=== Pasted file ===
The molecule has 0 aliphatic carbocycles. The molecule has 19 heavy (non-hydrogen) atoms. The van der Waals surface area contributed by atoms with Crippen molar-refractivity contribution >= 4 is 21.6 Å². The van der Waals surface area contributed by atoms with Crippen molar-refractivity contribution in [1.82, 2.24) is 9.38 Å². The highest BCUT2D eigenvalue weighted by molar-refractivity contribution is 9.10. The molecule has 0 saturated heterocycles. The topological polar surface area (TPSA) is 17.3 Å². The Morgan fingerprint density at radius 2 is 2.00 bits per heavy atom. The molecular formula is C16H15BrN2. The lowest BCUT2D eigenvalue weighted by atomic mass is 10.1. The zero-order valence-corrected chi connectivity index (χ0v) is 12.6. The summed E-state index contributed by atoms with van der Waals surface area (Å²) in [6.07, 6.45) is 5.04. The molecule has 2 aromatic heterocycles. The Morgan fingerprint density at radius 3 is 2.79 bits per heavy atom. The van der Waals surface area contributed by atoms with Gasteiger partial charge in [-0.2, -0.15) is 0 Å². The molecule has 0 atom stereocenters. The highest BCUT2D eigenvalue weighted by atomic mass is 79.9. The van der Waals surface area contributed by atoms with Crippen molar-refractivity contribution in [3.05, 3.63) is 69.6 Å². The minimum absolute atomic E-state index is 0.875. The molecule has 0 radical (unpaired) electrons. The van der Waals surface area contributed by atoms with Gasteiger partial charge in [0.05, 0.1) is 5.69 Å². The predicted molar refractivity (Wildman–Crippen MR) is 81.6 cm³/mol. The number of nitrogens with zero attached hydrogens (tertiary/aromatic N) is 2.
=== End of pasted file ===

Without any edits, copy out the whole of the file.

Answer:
The molecule has 0 aliphatic carbocycles. The molecule has 19 heavy (non-hydrogen) atoms. The van der Waals surface area contributed by atoms with Crippen molar-refractivity contribution >= 4 is 21.6 Å². The van der Waals surface area contributed by atoms with Crippen molar-refractivity contribution in [1.82, 2.24) is 9.38 Å². The highest BCUT2D eigenvalue weighted by molar-refractivity contribution is 9.10. The molecule has 0 saturated heterocycles. The topological polar surface area (TPSA) is 17.3 Å². The Morgan fingerprint density at radius 2 is 2.00 bits per heavy atom. The molecular formula is C16H15BrN2. The lowest BCUT2D eigenvalue weighted by atomic mass is 10.1. The zero-order valence-corrected chi connectivity index (χ0v) is 12.6. The summed E-state index contributed by atoms with van der Waals surface area (Å²) in [6.07, 6.45) is 5.04. The molecule has 2 aromatic heterocycles. The Morgan fingerprint density at radius 3 is 2.79 bits per heavy atom. The van der Waals surface area contributed by atoms with Gasteiger partial charge in [-0.2, -0.15) is 0 Å². The molecule has 0 atom stereocenters. The highest BCUT2D eigenvalue weighted by atomic mass is 79.9. The van der Waals surface area contributed by atoms with Crippen molar-refractivity contribution in [3.05, 3.63) is 69.6 Å². The minimum absolute atomic E-state index is 0.875. The molecule has 0 radical (unpaired) electrons. The van der Waals surface area contributed by atoms with Gasteiger partial charge in [0.05, 0.1) is 5.69 Å². The predicted molar refractivity (Wildman–Crippen MR) is 81.6 cm³/mol. The number of nitrogens with zero attached hydrogens (tertiary/aromatic N) is 2.